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France suspends decision to deport imam to Morocco

PARIS, FRANCE - JULY 28: French President Emmanuel Macron awaits arrival of Saudi Arabian Crown Prince Mohammed bin Salman Al Saud (not seen) at presidential Elysee Palace in Paris France on July 28, 2022. ( Mustafa Yalçın - Anadolu Agency )

The French judiciary on Friday suspended the decision to deport Imam Hassan Iquioussen to Morocco, noting that the deportation would be a "disproportionate attack" on his private life and family.

Immediately after the court's decision, Interior Minister Gerald Darmanin announced that he would file an appeal with the Conseil d'Etat, the highest administrative court.

The interior minister had originally issued the deportation order against the imam, who is French-born but a Moroccan national. He was accused of making anti-Semitic, homophobic and "anti-women" remarks during speeches and conferences, some of which took place20 years ago.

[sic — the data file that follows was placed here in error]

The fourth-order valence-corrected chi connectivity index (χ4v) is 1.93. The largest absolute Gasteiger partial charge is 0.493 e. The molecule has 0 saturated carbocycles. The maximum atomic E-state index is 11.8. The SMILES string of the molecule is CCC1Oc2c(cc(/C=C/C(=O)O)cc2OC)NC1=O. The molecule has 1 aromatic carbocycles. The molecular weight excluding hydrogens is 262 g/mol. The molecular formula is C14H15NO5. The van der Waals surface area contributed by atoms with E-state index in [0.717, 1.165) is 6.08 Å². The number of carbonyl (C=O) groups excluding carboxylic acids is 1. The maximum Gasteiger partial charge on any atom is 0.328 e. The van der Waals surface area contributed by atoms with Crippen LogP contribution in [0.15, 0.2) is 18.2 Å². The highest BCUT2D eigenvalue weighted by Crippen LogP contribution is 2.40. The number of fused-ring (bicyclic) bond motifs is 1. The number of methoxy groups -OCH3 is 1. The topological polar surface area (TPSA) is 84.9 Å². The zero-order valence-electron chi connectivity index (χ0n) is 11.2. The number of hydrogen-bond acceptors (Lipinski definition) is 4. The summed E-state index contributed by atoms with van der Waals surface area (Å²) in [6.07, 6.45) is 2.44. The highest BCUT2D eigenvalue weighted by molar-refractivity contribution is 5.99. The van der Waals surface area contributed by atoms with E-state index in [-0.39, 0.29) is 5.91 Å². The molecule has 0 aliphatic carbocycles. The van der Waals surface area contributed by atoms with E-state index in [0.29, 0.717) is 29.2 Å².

READ: France says Morocco willing to receive deported extremist preacher

In its ruling, a copy of which was obtained by AFP, the Paris Administrative Court considered that: "Just the reason for the existence of acts of explicit and deliberate incitement to discriminate against women cannot justify expulsion without seriously and disproportionately affecting his right to live a private and ordinary family life."

The court noted that the 57-year-old imam was:"Born in France, where he has lived since birth with his wife, five French children and 15 French grandchildren."

Iquioussen's lawyer Lucie Simon said that the court managed to"keep a cool head despite the media coverage of this case." Simon rejected the statements and said that legally speaking, although they are unfortunate statements, they are not considered an explicit provocation of hatred.

READ: UN condemns France's violation of Muslim headscarf rights

Soufiane, one of Iquioussen's sons, shared that he and his family are happy with the ruling.

The Islamic preacher is very active on social media and has a YouTube channel followed by 169,000 people and a Facebook page with 42,000 subscribers.

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